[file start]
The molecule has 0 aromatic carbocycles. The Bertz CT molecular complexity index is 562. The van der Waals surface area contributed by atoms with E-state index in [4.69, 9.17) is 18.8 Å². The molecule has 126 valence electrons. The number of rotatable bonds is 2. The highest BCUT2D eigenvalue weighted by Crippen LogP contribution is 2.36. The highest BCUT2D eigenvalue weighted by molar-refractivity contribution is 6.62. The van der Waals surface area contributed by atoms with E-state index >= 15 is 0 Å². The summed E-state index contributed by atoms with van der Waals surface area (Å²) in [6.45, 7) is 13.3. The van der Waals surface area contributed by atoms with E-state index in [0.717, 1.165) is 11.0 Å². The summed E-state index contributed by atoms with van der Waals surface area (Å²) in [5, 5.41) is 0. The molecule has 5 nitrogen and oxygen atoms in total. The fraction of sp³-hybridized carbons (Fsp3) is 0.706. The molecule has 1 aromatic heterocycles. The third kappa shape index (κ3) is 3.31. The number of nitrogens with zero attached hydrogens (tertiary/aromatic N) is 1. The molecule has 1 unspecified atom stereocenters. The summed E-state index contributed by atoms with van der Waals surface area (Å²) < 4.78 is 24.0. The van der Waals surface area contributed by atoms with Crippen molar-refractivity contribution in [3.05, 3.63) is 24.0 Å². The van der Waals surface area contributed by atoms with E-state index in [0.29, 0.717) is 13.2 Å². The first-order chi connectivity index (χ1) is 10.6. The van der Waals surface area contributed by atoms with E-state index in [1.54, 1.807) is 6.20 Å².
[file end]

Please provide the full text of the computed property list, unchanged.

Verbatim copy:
The molecule has 0 aromatic carbocycles. The Bertz CT molecular complexity index is 562. The van der Waals surface area contributed by atoms with E-state index in [4.69, 9.17) is 18.8 Å². The molecule has 126 valence electrons. The number of rotatable bonds is 2. The highest BCUT2D eigenvalue weighted by Crippen LogP contribution is 2.36. The highest BCUT2D eigenvalue weighted by molar-refractivity contribution is 6.62. The van der Waals surface area contributed by atoms with E-state index >= 15 is 0 Å². The summed E-state index contributed by atoms with van der Waals surface area (Å²) in [6.45, 7) is 13.3. The van der Waals surface area contributed by atoms with E-state index in [0.717, 1.165) is 11.0 Å². The summed E-state index contributed by atoms with van der Waals surface area (Å²) in [5, 5.41) is 0. The molecule has 5 nitrogen and oxygen atoms in total. The fraction of sp³-hybridized carbons (Fsp3) is 0.706. The molecule has 1 aromatic heterocycles. The third kappa shape index (κ3) is 3.31. The number of nitrogens with zero attached hydrogens (tertiary/aromatic N) is 1. The molecule has 1 unspecified atom stereocenters. The summed E-state index contributed by atoms with van der Waals surface area (Å²) < 4.78 is 24.0. The van der Waals surface area contributed by atoms with Crippen molar-refractivity contribution in [3.05, 3.63) is 24.0 Å². The van der Waals surface area contributed by atoms with E-state index in [0.29, 0.717) is 13.2 Å². The first-order chi connectivity index (χ1) is 10.6. The van der Waals surface area contributed by atoms with E-state index in [1.54, 1.807) is 6.20 Å².